And then I went with her to Kruger.Now, some less fortunate people go to Kruger on tour. With guides. In groups. I was extremely lucky to have three personal, professional and very entertaining guides in EK and the Springbok Kids (sounds like a band, doesn’t it…and yes, believe me, they sing and bring a whole new meaning to the concept of a ‘captive audience’). Between them, they’ve more than 100 years of elephant play time under their oxters and I knew I was in good hands. Being slightly anal, I refused to believe that elephants could hide. They’re massive. How could they disappear behind a tree? But disappear they do. One minute they’re there. The next, gone!

We left the camp each morning between 6 and 7am and motored around all day, stopping for breakfast and lunch. You can only get out of your vehicle at designated rest areas or occassionally, in the middle of a long bridge. The animals see vehicles as just another beast – on four wheels rather than four legs,  rarely venturing off the road. Tame enough. No threat. That first evening, on our way back to camp, we hit on a herd of elephants playing in a river. It was gobsmacking – awe inspiring – to see these massive creatures frolicking around like kids. When they’d had their bath, they wandered up across the road to go home. My more experienced companions were keeping a sharp eye for signs that one of them might charge because despite their bulk, they’re fast! They can travel at 25 mph and at that speed, you wouldn’t want to run into one!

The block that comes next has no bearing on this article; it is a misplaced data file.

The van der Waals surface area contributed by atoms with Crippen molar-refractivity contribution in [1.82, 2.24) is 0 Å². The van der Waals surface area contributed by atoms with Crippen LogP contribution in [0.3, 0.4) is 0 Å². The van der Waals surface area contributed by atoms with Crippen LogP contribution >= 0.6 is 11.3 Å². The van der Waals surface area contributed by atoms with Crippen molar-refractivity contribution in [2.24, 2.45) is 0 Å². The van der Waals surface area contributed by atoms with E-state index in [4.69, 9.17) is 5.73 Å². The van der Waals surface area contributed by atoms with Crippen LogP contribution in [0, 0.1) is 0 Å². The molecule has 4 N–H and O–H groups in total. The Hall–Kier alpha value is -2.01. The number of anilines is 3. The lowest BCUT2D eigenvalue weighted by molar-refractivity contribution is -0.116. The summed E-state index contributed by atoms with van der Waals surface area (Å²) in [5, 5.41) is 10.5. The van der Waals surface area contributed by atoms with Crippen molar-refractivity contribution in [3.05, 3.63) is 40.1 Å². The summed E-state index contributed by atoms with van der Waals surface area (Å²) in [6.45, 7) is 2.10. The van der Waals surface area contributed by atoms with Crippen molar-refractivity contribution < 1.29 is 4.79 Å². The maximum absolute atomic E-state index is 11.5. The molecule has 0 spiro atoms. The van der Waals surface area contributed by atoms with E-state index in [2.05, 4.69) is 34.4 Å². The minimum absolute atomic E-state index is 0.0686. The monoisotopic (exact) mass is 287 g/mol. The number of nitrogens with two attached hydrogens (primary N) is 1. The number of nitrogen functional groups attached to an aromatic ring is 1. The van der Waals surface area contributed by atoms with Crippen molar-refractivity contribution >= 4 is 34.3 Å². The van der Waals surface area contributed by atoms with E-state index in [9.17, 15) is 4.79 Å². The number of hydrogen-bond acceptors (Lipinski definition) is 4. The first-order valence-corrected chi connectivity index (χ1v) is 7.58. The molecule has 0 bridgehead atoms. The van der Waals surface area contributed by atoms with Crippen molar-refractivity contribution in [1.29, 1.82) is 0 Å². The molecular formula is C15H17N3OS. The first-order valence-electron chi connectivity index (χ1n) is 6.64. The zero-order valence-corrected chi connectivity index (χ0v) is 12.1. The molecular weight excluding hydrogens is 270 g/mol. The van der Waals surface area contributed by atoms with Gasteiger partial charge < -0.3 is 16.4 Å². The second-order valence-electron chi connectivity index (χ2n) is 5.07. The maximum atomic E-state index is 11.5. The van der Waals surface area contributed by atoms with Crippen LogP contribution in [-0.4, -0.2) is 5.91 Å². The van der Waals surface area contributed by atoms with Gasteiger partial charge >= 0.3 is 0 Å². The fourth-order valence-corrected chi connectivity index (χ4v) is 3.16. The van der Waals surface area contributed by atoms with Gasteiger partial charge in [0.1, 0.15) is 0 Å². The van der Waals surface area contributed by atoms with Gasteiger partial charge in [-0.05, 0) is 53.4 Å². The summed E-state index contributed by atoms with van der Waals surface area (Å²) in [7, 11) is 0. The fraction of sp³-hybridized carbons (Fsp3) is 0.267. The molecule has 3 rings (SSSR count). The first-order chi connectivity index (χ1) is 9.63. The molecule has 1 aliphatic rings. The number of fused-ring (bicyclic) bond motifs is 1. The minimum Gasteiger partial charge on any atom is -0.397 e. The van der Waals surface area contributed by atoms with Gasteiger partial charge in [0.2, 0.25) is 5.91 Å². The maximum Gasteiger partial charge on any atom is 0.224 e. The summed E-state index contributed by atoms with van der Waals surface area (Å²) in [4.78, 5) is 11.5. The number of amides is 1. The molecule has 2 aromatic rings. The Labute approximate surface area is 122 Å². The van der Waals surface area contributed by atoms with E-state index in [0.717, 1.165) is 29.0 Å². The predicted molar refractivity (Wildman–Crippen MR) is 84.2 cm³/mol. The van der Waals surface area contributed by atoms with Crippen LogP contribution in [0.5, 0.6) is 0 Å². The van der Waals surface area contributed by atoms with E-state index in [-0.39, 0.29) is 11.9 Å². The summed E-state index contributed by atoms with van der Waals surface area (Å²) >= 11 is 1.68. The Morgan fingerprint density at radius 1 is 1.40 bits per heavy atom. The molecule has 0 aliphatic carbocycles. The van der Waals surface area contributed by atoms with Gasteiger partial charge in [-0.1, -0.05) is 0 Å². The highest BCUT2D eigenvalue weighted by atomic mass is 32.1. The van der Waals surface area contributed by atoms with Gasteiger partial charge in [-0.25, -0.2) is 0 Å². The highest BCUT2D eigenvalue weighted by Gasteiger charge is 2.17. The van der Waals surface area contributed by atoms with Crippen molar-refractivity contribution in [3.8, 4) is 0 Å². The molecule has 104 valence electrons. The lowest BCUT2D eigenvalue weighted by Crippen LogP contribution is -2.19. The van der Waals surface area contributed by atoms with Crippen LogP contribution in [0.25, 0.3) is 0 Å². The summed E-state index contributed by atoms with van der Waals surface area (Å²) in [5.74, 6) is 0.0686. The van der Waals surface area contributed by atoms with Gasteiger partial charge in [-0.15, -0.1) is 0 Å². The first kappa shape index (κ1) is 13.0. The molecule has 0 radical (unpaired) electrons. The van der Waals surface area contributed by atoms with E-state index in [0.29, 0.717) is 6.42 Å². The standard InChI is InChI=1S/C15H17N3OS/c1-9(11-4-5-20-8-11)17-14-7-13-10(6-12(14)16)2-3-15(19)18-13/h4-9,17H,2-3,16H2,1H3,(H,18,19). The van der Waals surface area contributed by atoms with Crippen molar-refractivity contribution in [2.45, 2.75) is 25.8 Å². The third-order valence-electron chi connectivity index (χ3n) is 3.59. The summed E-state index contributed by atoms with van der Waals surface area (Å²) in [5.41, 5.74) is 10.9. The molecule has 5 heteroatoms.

I wondered what animals did all day in the bush. Just eat and sleep and wander around? Perhaps. Only once did I see one doing something approaching work,  using her trunk to move a heavy log – admittedly I had trouble seeing the sense in moving a log from a to b, but then again, working for the sake of working is quite common in human terms, too. But when you consider that a grown elephant needs 300-500 lbs of food each day, finding that food and eating it is a good day’s work in itself.

Close up and personal, even the youngest of them looks old and wrinkled. But they’re happy in their skins. I didn’t see any of them working out or trying to firm up that flab but man, do they have eyelashes to die for – they can grow as long as 2.5 inches, without mascara! I fell in love. For me, elephants are the rugby players of the animal kingdom (am thinking Keith Wood here). Big, strong, bald, great eyes. I could forget about dieting as no matter how big I got; with my elephant beside me, I’d still look tiny.